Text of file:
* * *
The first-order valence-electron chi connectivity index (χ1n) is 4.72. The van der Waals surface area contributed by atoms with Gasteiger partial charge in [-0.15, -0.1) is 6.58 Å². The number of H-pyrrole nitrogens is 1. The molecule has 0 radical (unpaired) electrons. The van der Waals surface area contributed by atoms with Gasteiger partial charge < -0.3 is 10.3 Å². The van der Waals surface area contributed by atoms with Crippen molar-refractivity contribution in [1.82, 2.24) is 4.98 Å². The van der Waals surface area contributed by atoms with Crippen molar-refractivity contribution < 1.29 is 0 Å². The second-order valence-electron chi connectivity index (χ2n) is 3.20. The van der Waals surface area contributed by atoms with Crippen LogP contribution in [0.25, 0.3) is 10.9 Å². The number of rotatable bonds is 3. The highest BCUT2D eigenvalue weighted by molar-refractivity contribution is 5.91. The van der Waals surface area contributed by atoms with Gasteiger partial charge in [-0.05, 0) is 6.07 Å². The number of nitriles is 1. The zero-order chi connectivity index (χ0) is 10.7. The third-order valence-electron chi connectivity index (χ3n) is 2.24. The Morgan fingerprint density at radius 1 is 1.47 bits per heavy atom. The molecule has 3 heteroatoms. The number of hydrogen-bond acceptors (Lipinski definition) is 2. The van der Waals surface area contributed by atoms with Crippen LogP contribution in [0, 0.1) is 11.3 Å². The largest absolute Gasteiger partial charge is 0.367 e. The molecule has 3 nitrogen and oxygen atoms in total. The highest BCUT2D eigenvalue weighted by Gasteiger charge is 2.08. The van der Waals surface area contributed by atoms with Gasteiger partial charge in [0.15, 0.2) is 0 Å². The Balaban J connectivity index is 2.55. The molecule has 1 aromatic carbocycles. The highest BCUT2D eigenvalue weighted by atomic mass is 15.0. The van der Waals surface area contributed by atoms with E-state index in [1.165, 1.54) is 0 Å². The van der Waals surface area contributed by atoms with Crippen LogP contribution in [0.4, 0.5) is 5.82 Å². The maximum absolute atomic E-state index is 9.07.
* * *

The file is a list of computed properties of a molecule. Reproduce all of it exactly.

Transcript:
The first-order valence-electron chi connectivity index (χ1n) is 4.72. The van der Waals surface area contributed by atoms with Gasteiger partial charge in [-0.15, -0.1) is 6.58 Å². The number of H-pyrrole nitrogens is 1. The molecule has 0 radical (unpaired) electrons. The van der Waals surface area contributed by atoms with Gasteiger partial charge < -0.3 is 10.3 Å². The van der Waals surface area contributed by atoms with Crippen molar-refractivity contribution in [1.82, 2.24) is 4.98 Å². The van der Waals surface area contributed by atoms with Crippen molar-refractivity contribution < 1.29 is 0 Å². The second-order valence-electron chi connectivity index (χ2n) is 3.20. The van der Waals surface area contributed by atoms with Crippen LogP contribution in [0.25, 0.3) is 10.9 Å². The number of rotatable bonds is 3. The highest BCUT2D eigenvalue weighted by molar-refractivity contribution is 5.91. The van der Waals surface area contributed by atoms with Gasteiger partial charge in [-0.05, 0) is 6.07 Å². The number of nitriles is 1. The zero-order chi connectivity index (χ0) is 10.7. The third-order valence-electron chi connectivity index (χ3n) is 2.24. The Morgan fingerprint density at radius 1 is 1.47 bits per heavy atom. The molecule has 3 heteroatoms. The number of hydrogen-bond acceptors (Lipinski definition) is 2. The van der Waals surface area contributed by atoms with Crippen LogP contribution in [0, 0.1) is 11.3 Å². The largest absolute Gasteiger partial charge is 0.367 e. The molecule has 3 nitrogen and oxygen atoms in total. The highest BCUT2D eigenvalue weighted by Gasteiger charge is 2.08. The van der Waals surface area contributed by atoms with Gasteiger partial charge in [0.15, 0.2) is 0 Å². The Balaban J connectivity index is 2.55. The molecule has 1 aromatic carbocycles. The highest BCUT2D eigenvalue weighted by atomic mass is 15.0. The van der Waals surface area contributed by atoms with E-state index in [1.165, 1.54) is 0 Å². The van der Waals surface area contributed by atoms with Crippen LogP contribution in [0.4, 0.5) is 5.82 Å². The maximum absolute atomic E-state index is 9.07.